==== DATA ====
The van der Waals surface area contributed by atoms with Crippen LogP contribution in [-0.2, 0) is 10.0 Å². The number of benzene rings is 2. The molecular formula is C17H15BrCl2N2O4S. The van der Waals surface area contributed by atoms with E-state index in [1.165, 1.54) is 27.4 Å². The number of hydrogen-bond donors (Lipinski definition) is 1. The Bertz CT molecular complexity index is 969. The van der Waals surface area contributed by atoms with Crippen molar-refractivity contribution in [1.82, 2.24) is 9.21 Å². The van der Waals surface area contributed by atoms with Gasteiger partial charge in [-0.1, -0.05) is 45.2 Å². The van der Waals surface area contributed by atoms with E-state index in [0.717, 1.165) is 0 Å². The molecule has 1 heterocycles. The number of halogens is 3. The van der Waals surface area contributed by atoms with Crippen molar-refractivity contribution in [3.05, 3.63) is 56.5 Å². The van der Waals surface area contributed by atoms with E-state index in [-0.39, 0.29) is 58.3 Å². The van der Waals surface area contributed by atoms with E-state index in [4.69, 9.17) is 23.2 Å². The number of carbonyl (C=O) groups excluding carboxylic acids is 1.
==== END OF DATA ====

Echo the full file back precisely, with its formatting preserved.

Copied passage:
The van der Waals surface area contributed by atoms with Crippen LogP contribution in [-0.2, 0) is 10.0 Å². The number of benzene rings is 2. The molecular formula is C17H15BrCl2N2O4S. The van der Waals surface area contributed by atoms with E-state index in [1.165, 1.54) is 27.4 Å². The number of hydrogen-bond donors (Lipinski definition) is 1. The Bertz CT molecular complexity index is 969. The van der Waals surface area contributed by atoms with Crippen molar-refractivity contribution in [1.82, 2.24) is 9.21 Å². The van der Waals surface area contributed by atoms with Gasteiger partial charge in [-0.1, -0.05) is 45.2 Å². The van der Waals surface area contributed by atoms with E-state index in [0.717, 1.165) is 0 Å². The molecule has 1 heterocycles. The number of halogens is 3. The van der Waals surface area contributed by atoms with Crippen molar-refractivity contribution in [3.05, 3.63) is 56.5 Å². The van der Waals surface area contributed by atoms with E-state index in [-0.39, 0.29) is 58.3 Å². The van der Waals surface area contributed by atoms with E-state index in [4.69, 9.17) is 23.2 Å². The number of carbonyl (C=O) groups excluding carboxylic acids is 1.